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Strange Australian Laws That You Didn’t Know Exist

Are you a law-abiding citizen? Can you say with certainty that you’ve never broken the law? Before you answer “yes” to those questions, you might want to read this blog. Australia is home to some of the strangest laws in the world. Most citizens aren’t even aware that such weird laws exist. While the chances of you copping a fine or getting arrested over violation of one of these laws is slim to none, it is nevertheless interesting to know about some of the very strange laws that govern the land we live in.

  1. Disrupting a wedding or funeral

In South Australia, according to Section 7A of the Summary Offences Act 1953, intentionally disrupting a wedding, funeral or religious service or procession could result in a $10,000 penalty or 2 years of imprisonment. So, if you’re the sort to get a little too drunk at a wedding and get too boisterous, suffice it to say you’ve broken the law.

  1. Having more than 50kg of potatoes in your possession

No, this is not a joke. In Western Australia, according to Section 22 of the Marketing of Potatoes Act 1946, it is an offence to be in possession of more than 50kg of potatoes. What’s more, Police can actually stop and search any vehicle suspected of carrying more than 50kg of potatoes. A first-time offender could get a penalty of up to $2,000, while subsequent offences could cop a $5,000 penalty!

  1. Operating a vacuum cleaner at specific times

In Victoria, making unreasonable noise with a vacuum cleaner after 10pm or before 7am on weekdays, and 9am on weekends, is considered an offence. This is in accordance with Section 48A of the Environment Protection Act 1970 (Vic), as well as the Regulation 6, Environment Protection (Residential Noise) Regulations 2008 (Vic). Police or the council can order you to stop making noises, and failure to abide can result in a fine of up to $18,655.20, with an additional fine up to $4,663.80 per day for continued violations.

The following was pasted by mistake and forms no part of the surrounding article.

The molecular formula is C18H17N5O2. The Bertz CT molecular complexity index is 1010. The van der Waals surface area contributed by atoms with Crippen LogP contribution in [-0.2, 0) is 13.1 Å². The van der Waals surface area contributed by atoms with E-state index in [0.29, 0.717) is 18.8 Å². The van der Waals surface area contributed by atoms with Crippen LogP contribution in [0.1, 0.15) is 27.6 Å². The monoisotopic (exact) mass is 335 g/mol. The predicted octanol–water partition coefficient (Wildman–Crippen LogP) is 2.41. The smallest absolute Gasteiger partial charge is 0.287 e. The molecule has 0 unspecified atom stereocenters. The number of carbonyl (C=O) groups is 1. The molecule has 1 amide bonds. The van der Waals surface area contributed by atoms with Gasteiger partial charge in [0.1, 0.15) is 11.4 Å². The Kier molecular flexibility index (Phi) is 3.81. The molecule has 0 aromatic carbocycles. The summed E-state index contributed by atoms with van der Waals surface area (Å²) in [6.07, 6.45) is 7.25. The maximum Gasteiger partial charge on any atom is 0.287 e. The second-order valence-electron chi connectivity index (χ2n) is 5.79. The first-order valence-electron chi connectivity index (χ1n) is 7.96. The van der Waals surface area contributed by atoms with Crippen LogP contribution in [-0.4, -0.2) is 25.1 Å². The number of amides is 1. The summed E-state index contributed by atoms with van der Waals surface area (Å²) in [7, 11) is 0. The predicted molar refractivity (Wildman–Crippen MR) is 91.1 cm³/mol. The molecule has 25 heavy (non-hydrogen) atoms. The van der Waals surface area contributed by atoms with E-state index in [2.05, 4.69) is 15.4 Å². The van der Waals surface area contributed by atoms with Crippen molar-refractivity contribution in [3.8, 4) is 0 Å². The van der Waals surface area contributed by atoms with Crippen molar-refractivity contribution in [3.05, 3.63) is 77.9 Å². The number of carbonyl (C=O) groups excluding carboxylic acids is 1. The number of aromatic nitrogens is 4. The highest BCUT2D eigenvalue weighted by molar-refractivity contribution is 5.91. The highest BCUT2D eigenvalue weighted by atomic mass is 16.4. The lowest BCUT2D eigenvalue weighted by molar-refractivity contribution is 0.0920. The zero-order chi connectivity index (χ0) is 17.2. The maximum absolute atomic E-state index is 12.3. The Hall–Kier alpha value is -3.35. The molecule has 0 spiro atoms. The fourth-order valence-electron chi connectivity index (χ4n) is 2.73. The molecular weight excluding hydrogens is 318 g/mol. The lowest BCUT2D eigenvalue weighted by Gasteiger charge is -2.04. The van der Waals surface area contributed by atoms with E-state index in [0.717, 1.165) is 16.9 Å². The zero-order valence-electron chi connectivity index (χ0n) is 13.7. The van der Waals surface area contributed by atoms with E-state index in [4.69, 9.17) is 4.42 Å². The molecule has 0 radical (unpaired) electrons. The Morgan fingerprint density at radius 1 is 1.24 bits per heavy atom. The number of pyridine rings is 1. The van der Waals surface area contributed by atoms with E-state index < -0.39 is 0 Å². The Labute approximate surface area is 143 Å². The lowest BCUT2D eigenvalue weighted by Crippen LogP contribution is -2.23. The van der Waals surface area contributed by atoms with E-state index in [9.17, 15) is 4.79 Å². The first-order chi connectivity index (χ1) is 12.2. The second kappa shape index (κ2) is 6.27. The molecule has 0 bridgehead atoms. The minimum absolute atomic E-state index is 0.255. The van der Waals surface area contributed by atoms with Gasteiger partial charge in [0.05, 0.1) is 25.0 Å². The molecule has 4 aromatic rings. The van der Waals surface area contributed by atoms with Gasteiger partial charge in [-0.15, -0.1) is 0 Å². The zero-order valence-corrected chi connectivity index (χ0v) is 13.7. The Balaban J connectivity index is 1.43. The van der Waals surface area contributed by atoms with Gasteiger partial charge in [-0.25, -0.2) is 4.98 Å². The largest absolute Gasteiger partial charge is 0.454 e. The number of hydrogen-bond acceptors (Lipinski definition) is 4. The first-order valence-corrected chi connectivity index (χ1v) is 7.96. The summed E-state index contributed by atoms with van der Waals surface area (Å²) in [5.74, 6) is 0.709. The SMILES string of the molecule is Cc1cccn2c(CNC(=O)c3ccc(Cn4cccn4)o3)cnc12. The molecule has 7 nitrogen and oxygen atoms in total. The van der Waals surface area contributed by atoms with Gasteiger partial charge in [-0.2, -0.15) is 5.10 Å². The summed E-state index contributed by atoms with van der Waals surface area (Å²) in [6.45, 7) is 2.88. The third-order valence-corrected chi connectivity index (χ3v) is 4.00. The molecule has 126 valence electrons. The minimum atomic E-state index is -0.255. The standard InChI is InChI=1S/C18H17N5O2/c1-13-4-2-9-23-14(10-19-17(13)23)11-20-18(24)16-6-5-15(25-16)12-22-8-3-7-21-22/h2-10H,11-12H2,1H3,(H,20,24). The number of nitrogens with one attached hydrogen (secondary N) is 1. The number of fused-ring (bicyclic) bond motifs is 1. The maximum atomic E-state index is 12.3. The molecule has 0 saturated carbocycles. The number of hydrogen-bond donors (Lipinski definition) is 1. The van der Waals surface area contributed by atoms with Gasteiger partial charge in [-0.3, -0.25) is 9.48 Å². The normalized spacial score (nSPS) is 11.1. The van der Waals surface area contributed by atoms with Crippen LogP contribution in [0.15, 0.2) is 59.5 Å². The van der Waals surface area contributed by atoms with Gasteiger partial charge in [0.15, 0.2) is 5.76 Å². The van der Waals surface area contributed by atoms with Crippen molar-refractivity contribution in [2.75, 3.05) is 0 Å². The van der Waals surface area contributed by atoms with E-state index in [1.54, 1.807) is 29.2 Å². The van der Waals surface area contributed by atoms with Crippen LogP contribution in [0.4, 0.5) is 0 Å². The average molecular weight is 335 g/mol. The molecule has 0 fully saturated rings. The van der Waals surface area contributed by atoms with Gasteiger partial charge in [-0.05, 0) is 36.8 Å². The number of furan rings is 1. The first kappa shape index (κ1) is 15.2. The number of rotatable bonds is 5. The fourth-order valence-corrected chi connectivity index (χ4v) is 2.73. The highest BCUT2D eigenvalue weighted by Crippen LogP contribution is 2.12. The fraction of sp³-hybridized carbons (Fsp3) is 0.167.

4. Splashing mud on public bus passengers

NSW motorists need to take care to avoid splashing mud on public bus passengers. Failure to do so can lead to a fine of up to $2,200, according to the Regulation 291-3, Road Rules 2014 (NSW).

5. Corresponding or engaging in business with pirates

In Victoria, according to Section 70C of Crimes Act 1958, corresponding or doing business with pirates is illegal and can result in 10 years’ imprisonment.

Most of these laws made sense when they were first introduced. But the fact that they’re still around is what makes the entire situation funny. Whoever said law is boring? While these laws may sound obscure and borderline funny, there are other legal infractions, such as Traffic Offences, that are no laughing matter. At Platinum Lawyers, we have experienced traffic lawyers who can help you get the best possible outcome for a traffic offence.

 

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